So the expectation for the poor would be that the world community would increase their ambition to quickly reduce their emissions to slow or halt warming. This need not mean any sacrifice of quality of life for the rich, but will involve doing all the right things such as using energy-efficient systems and shifting to renewable energy sources or growing forests. Today, solar PV electricity is cheaper than coal thermal electricity on per unit basis, even excluding the cost of environmental and health damage from coal extraction, transportation and burning. Further, renewable power generation creates more jobs and clean jobs per MW of installed capacity. Conserving existing forests, planting more trees to remove carbon dioxide from the atmosphere and storing in trees and soil are good for biodiversity conservation, watershed protection, creating jobs, etc.

The rural and poorer communities expect dedicated research and dissemination to build resilience to climate risks, especially from extreme events such as floods, heat waves, forest fires, droughts and cyclones. This requires large investments in adaptation programmes. India has been implementing large developmental programmes, which can also contribute to reducing vulnerability to climate change risks and building resilience in communities and ecosystems. These include MGNREGA, integrated watershed management programmes, national afforestation programmes. How can we enhance the adaptation or resilience benefit from these programmes? How can we mainstream adaptation or resilience in developmental and infrastructure programmes? What dedicated programmes do we need? How can we improve early warning systems not just for cyclones, but also for droughts, floods, heat waves, and improve weather forecasts for farmers and fishermen?

There is only a cursory coverage of climate change concerns of the poorer sections of India compared to energy use or consumption lifestyles. Agreed that richer countries have a larger responsibility in mitigating climate change by reducing greenhouse gas emissions sooner. But this should include the upper middle class or rich Indian families also, whose carbon footprint may be closer to richer countries of Europe. The failure of COP-26, which means no serious agreement on reducing greenhouse gas emissions in the coming one or two decades, will spell doom for the poor, with increased and intensive heat waves, floods, droughts and cyclones. Mitigation efforts at the global level may take decades to have any impact on rural community in the form of reduced climate extremes and impacts. Rural and poorer communities cannot wait for decades for mitigation efforts to take effect, though it is very critical in the long-term perspective. They need to be protected now, their vulnerability for climate risks needs to be reduced now and adaptive capacity needs to be enhanced to cope with the adverse impacts of climate change in the next five to 10 years. They can't wait till 2050 for net zero emission and mitigation measures.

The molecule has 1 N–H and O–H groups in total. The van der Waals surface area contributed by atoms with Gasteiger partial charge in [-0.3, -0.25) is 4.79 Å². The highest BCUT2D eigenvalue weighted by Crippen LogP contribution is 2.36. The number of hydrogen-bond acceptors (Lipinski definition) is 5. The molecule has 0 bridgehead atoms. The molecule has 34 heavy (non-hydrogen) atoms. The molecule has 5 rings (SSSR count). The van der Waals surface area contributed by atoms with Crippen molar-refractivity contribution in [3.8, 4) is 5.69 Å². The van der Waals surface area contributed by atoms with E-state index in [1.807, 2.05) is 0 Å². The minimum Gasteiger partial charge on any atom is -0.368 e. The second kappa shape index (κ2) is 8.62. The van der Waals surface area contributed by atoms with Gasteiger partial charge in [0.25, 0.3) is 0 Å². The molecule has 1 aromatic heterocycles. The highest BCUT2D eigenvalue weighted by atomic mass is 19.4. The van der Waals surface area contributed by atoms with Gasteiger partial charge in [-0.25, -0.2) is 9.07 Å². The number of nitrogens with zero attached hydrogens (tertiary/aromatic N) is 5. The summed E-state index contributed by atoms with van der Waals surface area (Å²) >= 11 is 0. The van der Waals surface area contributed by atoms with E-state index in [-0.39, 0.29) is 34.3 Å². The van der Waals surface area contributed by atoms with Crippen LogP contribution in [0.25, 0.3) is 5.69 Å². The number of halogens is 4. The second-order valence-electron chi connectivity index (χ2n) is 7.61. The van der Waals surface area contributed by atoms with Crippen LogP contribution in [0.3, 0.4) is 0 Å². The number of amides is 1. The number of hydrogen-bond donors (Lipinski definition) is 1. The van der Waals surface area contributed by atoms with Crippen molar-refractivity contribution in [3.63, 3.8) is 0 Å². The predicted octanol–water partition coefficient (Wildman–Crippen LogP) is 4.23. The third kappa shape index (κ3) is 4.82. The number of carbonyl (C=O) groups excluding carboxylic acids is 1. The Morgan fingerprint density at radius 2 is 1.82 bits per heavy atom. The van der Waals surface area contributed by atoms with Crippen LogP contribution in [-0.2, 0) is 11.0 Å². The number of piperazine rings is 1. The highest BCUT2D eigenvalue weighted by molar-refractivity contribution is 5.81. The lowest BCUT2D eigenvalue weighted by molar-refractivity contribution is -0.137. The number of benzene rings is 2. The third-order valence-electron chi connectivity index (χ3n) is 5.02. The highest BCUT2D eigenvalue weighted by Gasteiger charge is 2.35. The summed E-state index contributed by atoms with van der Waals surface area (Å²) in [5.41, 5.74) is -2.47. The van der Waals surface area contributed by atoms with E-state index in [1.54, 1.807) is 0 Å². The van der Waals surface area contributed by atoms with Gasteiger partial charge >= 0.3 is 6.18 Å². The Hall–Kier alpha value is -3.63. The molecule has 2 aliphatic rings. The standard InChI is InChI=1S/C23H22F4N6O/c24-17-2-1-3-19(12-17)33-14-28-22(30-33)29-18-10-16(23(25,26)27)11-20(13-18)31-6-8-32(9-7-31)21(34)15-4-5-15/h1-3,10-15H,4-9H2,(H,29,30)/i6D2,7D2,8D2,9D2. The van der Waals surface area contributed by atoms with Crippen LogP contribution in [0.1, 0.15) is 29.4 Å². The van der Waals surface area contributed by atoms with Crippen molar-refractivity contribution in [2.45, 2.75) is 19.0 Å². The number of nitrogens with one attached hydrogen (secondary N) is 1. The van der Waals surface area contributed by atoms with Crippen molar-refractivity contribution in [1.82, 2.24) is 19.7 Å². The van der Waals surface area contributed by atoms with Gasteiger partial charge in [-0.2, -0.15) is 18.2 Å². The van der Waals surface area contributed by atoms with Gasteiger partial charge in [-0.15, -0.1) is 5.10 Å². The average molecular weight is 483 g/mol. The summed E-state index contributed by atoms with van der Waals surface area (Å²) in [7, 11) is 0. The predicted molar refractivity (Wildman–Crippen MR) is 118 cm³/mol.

To conclude, we need to remember what Mahatma Gandhi said, “Recall the face of the poorest and weakest man you have seen, and ask yourself if this step you contemplate is going to be of any use to him” or protect him from climate change risks.

(The writer is a former professor at the Indian Institute of Science and a climate change expert)

Get a round-up of the day's top stories in your inbox

Check out all newsletters

Get a round-up of the day's top stories in your inbox